Published 11 August 2021

Summer School Spotlight: Isobel Standen

Tell us a little bit about yourself 

I have just finished my undergraduate degree in Philosophy at the University of York after completing my dissertation on the moral consequences of discrimination in facial recognition systems.

My research interests broadly include the ethics of Artificial Intelligence; I have explored topics such as trust (How much should we trust computer systems? Are they more or less trustworthy than humans?), surveillance (Where does surveillance stop being for security and start being a way of controlling people?) and algorithmic discrimination (Is it possible to eliminate harmful discrimination from AI systems?).

I am currently undertaking an internship with YorRobots within the Computer Science department at the University of York in which I am evaluating the safety and efficacy of surgical robotics.

Other than working I love travelling when I can and hopefully once lockdown restrictions ease I will be able to explore more countries!

Why did you apply to join the YorRobots summer school?

Now is a really exciting time to be researching AI and robotics as the development of increasingly sophisticated technology means it is essential to evaluate the potential risks of their deployment.

I am looking forward to applying what I’ve learnt throughout my philosophy degree to something so new and exciting, and the experience I hope to gain from this internship will not only help me to find a job (hopefully!) but it will allow me to continue exploring a topic which really fascinates me. 

Tell us a little about the project you’re working on

My YorRobots internship is focused on surgical robotics and I will be looking into the current risks posed by these systems, such as patients being injured when the robot fails to respond sufficiently to the surgeon's directions. I will also be researching the future of robotic surgery; if these systems become more autonomous this could help to relieve the pressure placed on surgeons who can use the robots to assist them with strenuous tasks. However, this also means that the surgeon has less control over the robot, potentially making it more difficult to intervene if something were to go wrong.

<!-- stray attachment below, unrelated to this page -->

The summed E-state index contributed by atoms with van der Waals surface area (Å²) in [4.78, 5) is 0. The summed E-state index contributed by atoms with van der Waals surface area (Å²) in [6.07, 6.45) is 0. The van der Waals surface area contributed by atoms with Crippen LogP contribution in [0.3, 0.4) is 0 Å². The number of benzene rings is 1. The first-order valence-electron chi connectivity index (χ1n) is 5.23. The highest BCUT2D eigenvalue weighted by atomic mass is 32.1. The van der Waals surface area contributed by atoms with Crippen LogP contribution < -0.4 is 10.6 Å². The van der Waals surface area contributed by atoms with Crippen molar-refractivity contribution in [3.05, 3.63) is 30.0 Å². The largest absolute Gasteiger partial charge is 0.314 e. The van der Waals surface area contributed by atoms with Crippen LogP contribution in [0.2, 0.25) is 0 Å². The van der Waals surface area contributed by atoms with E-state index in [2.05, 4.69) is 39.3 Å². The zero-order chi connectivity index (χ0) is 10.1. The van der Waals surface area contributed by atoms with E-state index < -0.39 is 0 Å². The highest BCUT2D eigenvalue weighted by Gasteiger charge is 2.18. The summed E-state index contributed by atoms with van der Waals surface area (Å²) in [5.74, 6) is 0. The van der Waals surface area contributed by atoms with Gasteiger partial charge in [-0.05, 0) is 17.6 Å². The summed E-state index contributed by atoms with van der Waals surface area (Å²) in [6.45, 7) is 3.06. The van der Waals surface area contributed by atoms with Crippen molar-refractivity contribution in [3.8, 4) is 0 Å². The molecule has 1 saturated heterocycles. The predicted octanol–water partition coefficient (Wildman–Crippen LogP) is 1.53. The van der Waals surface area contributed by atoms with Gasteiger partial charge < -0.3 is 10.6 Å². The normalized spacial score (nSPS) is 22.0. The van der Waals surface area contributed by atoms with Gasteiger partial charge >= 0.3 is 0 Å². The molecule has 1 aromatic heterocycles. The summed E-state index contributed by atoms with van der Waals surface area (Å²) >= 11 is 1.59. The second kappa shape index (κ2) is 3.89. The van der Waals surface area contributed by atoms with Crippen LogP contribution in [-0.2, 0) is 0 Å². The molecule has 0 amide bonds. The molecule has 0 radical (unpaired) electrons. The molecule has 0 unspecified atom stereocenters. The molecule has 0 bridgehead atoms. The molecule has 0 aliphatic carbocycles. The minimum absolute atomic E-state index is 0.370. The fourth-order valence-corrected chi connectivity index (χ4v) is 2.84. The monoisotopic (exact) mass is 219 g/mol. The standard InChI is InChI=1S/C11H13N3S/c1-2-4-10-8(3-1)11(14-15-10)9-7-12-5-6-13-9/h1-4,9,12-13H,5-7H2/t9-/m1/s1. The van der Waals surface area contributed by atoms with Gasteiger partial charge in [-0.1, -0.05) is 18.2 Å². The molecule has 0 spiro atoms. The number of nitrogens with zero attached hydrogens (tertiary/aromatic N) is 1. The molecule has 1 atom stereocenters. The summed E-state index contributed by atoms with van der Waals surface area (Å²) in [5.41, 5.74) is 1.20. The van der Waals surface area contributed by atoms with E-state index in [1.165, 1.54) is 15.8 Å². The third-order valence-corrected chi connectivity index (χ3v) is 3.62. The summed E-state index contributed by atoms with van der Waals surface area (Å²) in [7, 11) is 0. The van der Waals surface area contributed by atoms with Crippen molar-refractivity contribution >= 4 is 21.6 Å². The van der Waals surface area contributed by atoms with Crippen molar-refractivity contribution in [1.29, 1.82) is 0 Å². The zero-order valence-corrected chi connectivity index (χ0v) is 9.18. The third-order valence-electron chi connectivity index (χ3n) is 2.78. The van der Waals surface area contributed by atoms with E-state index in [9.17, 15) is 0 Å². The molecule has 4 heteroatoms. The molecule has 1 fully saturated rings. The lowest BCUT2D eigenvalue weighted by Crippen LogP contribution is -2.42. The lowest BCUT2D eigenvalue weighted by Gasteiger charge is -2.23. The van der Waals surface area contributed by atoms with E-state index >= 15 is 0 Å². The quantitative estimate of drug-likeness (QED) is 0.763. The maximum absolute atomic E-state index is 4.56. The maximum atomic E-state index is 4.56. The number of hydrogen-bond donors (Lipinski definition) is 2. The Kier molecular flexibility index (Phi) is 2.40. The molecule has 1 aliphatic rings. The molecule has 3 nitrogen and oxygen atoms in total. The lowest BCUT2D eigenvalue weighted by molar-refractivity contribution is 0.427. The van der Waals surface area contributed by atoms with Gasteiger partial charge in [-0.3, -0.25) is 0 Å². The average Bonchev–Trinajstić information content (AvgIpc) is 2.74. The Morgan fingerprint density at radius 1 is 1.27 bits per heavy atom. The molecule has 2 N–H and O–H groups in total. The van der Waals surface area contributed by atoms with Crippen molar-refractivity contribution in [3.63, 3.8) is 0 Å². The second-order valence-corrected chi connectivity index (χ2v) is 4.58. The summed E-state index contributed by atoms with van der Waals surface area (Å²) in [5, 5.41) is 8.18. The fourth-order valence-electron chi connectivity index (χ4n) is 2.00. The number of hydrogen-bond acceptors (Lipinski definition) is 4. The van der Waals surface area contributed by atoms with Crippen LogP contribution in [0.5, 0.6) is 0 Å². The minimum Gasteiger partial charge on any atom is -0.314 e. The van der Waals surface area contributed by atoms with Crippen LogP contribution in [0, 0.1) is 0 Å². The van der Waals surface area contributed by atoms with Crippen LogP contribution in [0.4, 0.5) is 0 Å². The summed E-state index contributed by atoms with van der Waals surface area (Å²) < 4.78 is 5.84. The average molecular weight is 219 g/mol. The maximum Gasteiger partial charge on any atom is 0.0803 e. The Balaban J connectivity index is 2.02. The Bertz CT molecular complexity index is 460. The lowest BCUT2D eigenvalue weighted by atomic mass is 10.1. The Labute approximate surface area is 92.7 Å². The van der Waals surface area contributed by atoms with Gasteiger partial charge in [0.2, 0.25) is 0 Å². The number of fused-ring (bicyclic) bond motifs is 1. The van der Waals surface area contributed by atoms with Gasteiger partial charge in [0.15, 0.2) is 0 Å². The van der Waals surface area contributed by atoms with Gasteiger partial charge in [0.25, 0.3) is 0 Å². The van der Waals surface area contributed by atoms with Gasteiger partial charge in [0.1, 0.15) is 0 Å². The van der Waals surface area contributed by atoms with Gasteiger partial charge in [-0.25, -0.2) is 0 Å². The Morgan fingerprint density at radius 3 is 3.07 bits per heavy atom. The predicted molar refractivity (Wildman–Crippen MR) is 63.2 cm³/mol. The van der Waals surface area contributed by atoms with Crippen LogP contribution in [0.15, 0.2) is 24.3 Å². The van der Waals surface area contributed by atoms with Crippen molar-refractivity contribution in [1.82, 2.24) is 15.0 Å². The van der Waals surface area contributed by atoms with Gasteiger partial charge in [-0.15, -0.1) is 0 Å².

I am working on this project as a researcher with Dr Ibrahim Habli, from the Computer Science department at York, as well as Dr Tom Lawton MBE, the Clinical Head for AI at Bradford Teaching Hospitals. One of the main goals for this project is to produce a paper summarising our research and findings which we hope can be published, this would help to raise awareness of the real and potential problems of surgical robots.

What would you like to achieve this summer?

I have already begun to research the vast topic of the ethics of AI through writing my dissertation on facial recognition systems and I am now able to explore a different type of technology alongside its ethical concerns. I’m really excited to explore the field of healthcare robotics as it is vital to evaluate due to the potentially life-threatening consequences of the deployment of this technology. I would also like to develop my skills as a researcher and contribute to a rapidly evolving field.

And what are your first impressions of the YorRobots summer school

Everyone I have spoken to so far has been so friendly and excited about their field of research which has made it even more enjoyable.

I am slightly disappointed that the pandemic has meant I couldn’t carry out my research in York alongside other students and researchers, but I’ve really enjoyed hearing about everyone’s different research interests and I really look forward to seeing how everyone’s projects develop!